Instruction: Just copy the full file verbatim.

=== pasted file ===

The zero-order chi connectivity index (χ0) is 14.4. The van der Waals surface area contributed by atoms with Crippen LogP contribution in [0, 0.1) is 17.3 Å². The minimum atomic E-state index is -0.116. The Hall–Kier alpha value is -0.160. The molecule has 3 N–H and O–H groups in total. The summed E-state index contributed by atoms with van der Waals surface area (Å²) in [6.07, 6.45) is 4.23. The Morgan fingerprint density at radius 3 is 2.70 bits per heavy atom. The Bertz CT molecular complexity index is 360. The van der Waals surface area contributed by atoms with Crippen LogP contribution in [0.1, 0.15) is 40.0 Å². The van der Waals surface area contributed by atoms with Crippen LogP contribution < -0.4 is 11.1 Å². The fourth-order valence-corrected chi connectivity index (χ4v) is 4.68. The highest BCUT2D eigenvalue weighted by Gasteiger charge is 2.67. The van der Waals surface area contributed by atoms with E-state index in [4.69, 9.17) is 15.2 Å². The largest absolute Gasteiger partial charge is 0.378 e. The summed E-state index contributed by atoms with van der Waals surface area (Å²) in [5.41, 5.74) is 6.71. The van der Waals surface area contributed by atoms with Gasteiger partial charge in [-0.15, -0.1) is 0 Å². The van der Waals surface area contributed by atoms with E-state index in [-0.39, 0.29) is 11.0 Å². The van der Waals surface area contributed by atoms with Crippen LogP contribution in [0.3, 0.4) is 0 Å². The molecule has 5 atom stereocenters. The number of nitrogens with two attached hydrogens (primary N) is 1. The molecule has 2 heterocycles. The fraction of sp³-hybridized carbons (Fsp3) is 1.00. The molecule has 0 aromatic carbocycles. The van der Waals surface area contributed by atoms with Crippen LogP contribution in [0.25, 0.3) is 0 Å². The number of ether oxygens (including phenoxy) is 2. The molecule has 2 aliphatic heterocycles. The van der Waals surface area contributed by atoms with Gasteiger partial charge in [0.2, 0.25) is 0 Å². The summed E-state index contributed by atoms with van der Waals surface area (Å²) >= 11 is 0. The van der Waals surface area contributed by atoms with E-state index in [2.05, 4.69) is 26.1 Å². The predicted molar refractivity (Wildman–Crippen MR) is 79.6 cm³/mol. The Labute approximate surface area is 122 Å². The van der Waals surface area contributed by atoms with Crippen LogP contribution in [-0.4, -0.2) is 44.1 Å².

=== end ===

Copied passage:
The zero-order chi connectivity index (χ0) is 14.4. The van der Waals surface area contributed by atoms with Crippen LogP contribution in [0, 0.1) is 17.3 Å². The minimum atomic E-state index is -0.116. The Hall–Kier alpha value is -0.160. The molecule has 3 N–H and O–H groups in total. The summed E-state index contributed by atoms with van der Waals surface area (Å²) in [6.07, 6.45) is 4.23. The Morgan fingerprint density at radius 3 is 2.70 bits per heavy atom. The Bertz CT molecular complexity index is 360. The van der Waals surface area contributed by atoms with Crippen LogP contribution in [0.1, 0.15) is 40.0 Å². The van der Waals surface area contributed by atoms with Crippen LogP contribution < -0.4 is 11.1 Å². The fourth-order valence-corrected chi connectivity index (χ4v) is 4.68. The highest BCUT2D eigenvalue weighted by Gasteiger charge is 2.67. The van der Waals surface area contributed by atoms with E-state index in [4.69, 9.17) is 15.2 Å². The largest absolute Gasteiger partial charge is 0.378 e. The summed E-state index contributed by atoms with van der Waals surface area (Å²) in [5.41, 5.74) is 6.71. The van der Waals surface area contributed by atoms with Gasteiger partial charge in [-0.15, -0.1) is 0 Å². The van der Waals surface area contributed by atoms with E-state index in [-0.39, 0.29) is 11.0 Å². The van der Waals surface area contributed by atoms with Crippen LogP contribution in [0.3, 0.4) is 0 Å². The molecule has 5 atom stereocenters. The number of nitrogens with two attached hydrogens (primary N) is 1. The molecule has 2 heterocycles. The fraction of sp³-hybridized carbons (Fsp3) is 1.00. The molecule has 0 aromatic carbocycles. The van der Waals surface area contributed by atoms with Crippen LogP contribution in [0.25, 0.3) is 0 Å². The number of ether oxygens (including phenoxy) is 2. The molecule has 2 aliphatic heterocycles. The van der Waals surface area contributed by atoms with Gasteiger partial charge in [0.2, 0.25) is 0 Å². The summed E-state index contributed by atoms with van der Waals surface area (Å²) >= 11 is 0. The van der Waals surface area contributed by atoms with E-state index in [2.05, 4.69) is 26.1 Å². The predicted molar refractivity (Wildman–Crippen MR) is 79.6 cm³/mol. The Labute approximate surface area is 122 Å². The van der Waals surface area contributed by atoms with Crippen LogP contribution in [-0.4, -0.2) is 44.1 Å².